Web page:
He first joined the French cabinet in 1993 as minister of the environment. In 1995, Jacques Chirac made him Secretary of State for European Affairs, teeing up a long and close relationship with Brussels.

Barnier has twice served as France’s European Commissioner, under the administrations of Romano Prodi and José Manuel BarrosoMost recently he was serving as an unpaid special advisor on European Defence Policy to Juncker until the former prime minister of Luxembourg made him Brexit boss.“I wanted an experienced politician for this difficult job,” Juncker said at the time of Barnier, who has supported moves towards an EU army.

 

Barnier and the Brits

Barnier’s appointment was controversial. Under Barroso, he was Internal Market commissioner. Responsible for financial services legislation at the height of the crisis, he clashed with the City of London.

During this period he was memorably described as a man who, in a hall of mirrors, would stop and check his reflection in every one.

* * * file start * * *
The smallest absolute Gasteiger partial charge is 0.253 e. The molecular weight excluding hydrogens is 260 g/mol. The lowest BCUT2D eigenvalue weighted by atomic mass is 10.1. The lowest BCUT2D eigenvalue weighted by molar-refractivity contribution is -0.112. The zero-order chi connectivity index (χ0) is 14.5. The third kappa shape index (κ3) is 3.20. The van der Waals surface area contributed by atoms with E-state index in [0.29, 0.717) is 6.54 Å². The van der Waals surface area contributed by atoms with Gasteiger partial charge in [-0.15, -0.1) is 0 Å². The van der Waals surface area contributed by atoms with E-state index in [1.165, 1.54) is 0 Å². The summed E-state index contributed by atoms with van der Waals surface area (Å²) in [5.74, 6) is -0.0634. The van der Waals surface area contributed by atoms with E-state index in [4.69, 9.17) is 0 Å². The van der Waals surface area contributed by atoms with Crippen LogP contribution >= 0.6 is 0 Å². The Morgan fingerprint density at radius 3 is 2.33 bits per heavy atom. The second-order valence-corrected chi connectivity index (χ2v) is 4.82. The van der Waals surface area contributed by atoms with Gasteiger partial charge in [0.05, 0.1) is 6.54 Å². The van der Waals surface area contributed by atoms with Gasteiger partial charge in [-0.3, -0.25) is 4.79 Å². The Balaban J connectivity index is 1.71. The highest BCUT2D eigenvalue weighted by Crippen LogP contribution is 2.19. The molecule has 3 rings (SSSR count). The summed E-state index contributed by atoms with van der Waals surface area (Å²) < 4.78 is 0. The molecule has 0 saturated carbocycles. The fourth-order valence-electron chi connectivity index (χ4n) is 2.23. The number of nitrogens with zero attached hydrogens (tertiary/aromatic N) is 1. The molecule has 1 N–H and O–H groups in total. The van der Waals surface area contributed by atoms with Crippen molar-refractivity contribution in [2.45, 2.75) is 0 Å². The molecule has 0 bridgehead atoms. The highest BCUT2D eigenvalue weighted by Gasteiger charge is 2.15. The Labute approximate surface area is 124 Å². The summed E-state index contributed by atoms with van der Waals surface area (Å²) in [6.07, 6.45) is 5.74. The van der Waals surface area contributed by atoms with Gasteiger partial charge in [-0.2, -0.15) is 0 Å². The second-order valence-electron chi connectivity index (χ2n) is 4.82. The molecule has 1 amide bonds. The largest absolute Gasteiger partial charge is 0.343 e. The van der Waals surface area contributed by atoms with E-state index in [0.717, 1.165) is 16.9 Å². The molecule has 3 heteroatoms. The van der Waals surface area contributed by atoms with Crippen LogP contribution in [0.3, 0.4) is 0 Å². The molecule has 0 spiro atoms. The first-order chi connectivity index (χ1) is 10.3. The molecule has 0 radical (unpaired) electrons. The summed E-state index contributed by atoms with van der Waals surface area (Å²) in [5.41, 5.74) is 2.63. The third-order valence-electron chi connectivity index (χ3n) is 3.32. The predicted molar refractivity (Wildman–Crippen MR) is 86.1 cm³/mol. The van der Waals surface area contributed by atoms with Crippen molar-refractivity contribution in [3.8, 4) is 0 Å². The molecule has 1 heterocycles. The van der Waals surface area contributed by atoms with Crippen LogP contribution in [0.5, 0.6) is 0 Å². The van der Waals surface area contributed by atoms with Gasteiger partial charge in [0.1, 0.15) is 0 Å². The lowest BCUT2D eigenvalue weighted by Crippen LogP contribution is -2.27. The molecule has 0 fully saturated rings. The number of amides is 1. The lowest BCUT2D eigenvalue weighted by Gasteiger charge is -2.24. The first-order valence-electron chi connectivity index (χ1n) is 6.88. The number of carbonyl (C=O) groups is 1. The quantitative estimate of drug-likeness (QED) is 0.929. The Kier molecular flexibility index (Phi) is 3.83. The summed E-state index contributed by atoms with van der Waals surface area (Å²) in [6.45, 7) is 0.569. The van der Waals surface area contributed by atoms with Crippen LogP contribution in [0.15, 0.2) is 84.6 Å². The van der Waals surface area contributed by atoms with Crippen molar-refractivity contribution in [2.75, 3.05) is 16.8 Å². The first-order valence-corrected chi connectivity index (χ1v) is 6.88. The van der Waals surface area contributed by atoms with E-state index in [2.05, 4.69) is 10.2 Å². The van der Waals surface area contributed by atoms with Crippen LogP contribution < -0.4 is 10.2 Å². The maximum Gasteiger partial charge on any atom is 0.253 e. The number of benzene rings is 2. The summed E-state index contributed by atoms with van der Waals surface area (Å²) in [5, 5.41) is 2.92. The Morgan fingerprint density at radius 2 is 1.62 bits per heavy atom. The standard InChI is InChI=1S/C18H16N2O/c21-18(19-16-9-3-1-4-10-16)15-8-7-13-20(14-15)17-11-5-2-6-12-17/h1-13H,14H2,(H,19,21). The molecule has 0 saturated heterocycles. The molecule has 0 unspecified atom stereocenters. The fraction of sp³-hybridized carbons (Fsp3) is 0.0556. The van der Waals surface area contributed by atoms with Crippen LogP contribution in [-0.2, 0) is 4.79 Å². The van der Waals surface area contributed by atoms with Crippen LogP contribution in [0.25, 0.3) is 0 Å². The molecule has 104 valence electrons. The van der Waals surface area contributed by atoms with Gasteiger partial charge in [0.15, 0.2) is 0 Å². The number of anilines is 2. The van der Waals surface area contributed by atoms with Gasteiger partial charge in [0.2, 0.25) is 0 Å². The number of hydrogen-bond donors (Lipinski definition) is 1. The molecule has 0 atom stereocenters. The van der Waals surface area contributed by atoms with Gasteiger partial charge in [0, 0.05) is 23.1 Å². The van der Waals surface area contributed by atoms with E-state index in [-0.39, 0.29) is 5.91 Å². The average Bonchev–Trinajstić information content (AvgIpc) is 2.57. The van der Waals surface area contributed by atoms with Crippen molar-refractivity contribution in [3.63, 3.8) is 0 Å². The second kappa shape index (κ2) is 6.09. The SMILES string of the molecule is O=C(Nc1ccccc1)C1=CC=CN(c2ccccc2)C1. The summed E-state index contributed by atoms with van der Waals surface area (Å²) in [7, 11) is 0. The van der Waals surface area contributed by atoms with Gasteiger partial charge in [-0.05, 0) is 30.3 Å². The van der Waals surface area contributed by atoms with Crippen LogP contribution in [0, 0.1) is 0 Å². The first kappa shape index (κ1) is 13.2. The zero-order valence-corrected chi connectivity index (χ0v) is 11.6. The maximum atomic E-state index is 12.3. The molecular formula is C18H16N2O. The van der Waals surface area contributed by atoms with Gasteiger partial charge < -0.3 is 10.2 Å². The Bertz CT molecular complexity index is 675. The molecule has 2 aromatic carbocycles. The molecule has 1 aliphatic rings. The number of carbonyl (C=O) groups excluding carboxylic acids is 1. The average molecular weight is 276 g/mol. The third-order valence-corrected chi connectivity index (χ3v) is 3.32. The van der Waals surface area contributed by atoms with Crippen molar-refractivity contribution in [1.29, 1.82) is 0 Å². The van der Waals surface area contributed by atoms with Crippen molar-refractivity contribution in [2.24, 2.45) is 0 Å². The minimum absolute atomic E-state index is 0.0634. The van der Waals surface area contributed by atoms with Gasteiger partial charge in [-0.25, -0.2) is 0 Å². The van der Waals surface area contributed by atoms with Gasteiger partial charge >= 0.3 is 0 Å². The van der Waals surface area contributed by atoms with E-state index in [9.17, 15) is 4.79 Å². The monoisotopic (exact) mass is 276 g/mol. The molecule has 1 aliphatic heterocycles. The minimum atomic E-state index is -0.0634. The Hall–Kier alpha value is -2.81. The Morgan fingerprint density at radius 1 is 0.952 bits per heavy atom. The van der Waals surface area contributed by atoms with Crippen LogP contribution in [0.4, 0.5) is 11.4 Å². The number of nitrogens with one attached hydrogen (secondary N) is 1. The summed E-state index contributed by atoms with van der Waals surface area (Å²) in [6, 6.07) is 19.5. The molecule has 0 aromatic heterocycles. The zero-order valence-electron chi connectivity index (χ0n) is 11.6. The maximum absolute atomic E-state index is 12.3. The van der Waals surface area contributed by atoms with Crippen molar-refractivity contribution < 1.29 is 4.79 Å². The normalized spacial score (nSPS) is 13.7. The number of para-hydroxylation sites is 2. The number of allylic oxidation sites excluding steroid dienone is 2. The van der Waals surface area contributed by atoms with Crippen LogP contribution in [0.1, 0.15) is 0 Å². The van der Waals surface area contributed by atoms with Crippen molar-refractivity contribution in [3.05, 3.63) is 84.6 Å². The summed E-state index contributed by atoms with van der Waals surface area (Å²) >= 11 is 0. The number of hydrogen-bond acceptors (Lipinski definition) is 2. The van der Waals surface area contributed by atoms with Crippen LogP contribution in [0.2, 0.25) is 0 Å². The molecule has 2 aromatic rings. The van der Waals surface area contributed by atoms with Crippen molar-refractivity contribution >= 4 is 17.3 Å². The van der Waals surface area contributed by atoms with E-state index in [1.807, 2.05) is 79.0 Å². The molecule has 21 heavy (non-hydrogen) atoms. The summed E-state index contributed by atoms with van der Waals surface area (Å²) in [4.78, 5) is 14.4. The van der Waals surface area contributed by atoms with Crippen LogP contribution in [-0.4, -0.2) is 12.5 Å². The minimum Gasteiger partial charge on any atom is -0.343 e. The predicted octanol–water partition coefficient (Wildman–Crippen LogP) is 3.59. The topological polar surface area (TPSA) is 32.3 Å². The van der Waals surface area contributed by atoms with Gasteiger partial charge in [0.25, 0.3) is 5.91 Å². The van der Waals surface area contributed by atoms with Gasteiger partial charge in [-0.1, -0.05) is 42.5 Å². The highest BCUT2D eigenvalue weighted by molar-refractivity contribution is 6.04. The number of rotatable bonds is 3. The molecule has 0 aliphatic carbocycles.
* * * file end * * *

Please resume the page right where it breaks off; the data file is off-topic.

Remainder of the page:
Although his battles with London’s bankers were often exaggerated, the choice of Barnier was described as an “act of war” by some British journalists and was greeted with undisguised glee by Brussels europhiles.

Barnier moved to calm those fears today. At the press conference, he said, “I was 20 years old, a very long time ago, when I voted for the first time and it was in the French referendum on the accession of the UK to the EU.

“That time I campaigned for a yes vote. And I still think today that I made right choice.”

But Barnier, seen by some as aloof and arrogant, also showed a mischievous side.  It was reported during Theresa May’s first visit to Brussels as prime minister that he was demanding that all the Brexit talks be conducted in French.

While Barnier does speak English, he is far more comfortable talking in his native French. But the story, since denied, was seen as a snub to the notoriously monolingual Brits.

The long lens photo of a British Brexit strategy note that warned the EU team was “very French” may also have been on his mind as he took the podium in Brussels today.